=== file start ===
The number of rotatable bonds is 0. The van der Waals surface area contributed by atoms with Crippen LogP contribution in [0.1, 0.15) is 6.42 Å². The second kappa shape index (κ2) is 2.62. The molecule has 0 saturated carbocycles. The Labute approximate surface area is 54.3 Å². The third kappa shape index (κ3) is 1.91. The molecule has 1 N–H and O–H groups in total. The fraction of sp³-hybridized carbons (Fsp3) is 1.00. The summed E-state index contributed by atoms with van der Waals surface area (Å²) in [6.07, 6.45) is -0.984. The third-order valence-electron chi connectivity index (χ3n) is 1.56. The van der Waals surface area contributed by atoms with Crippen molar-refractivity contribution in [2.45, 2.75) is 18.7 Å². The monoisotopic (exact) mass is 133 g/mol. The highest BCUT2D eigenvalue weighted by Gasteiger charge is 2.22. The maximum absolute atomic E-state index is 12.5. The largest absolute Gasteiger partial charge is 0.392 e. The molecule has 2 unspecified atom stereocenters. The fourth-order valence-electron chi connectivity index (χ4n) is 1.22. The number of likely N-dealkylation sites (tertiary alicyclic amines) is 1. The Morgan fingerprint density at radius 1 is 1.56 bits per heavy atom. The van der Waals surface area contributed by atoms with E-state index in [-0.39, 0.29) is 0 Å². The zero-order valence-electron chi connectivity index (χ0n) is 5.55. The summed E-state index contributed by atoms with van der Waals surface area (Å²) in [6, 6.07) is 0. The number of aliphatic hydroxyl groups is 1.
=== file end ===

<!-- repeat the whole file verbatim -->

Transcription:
The number of rotatable bonds is 0. The van der Waals surface area contributed by atoms with Crippen LogP contribution in [0.1, 0.15) is 6.42 Å². The second kappa shape index (κ2) is 2.62. The molecule has 0 saturated carbocycles. The Labute approximate surface area is 54.3 Å². The third kappa shape index (κ3) is 1.91. The molecule has 1 N–H and O–H groups in total. The fraction of sp³-hybridized carbons (Fsp3) is 1.00. The summed E-state index contributed by atoms with van der Waals surface area (Å²) in [6.07, 6.45) is -0.984. The third-order valence-electron chi connectivity index (χ3n) is 1.56. The van der Waals surface area contributed by atoms with Crippen molar-refractivity contribution in [2.45, 2.75) is 18.7 Å². The monoisotopic (exact) mass is 133 g/mol. The highest BCUT2D eigenvalue weighted by Gasteiger charge is 2.22. The maximum absolute atomic E-state index is 12.5. The largest absolute Gasteiger partial charge is 0.392 e. The molecule has 2 unspecified atom stereocenters. The fourth-order valence-electron chi connectivity index (χ4n) is 1.22. The number of likely N-dealkylation sites (tertiary alicyclic amines) is 1. The Morgan fingerprint density at radius 1 is 1.56 bits per heavy atom. The van der Waals surface area contributed by atoms with E-state index in [-0.39, 0.29) is 0 Å². The zero-order valence-electron chi connectivity index (χ0n) is 5.55. The summed E-state index contributed by atoms with van der Waals surface area (Å²) in [6, 6.07) is 0. The number of aliphatic hydroxyl groups is 1.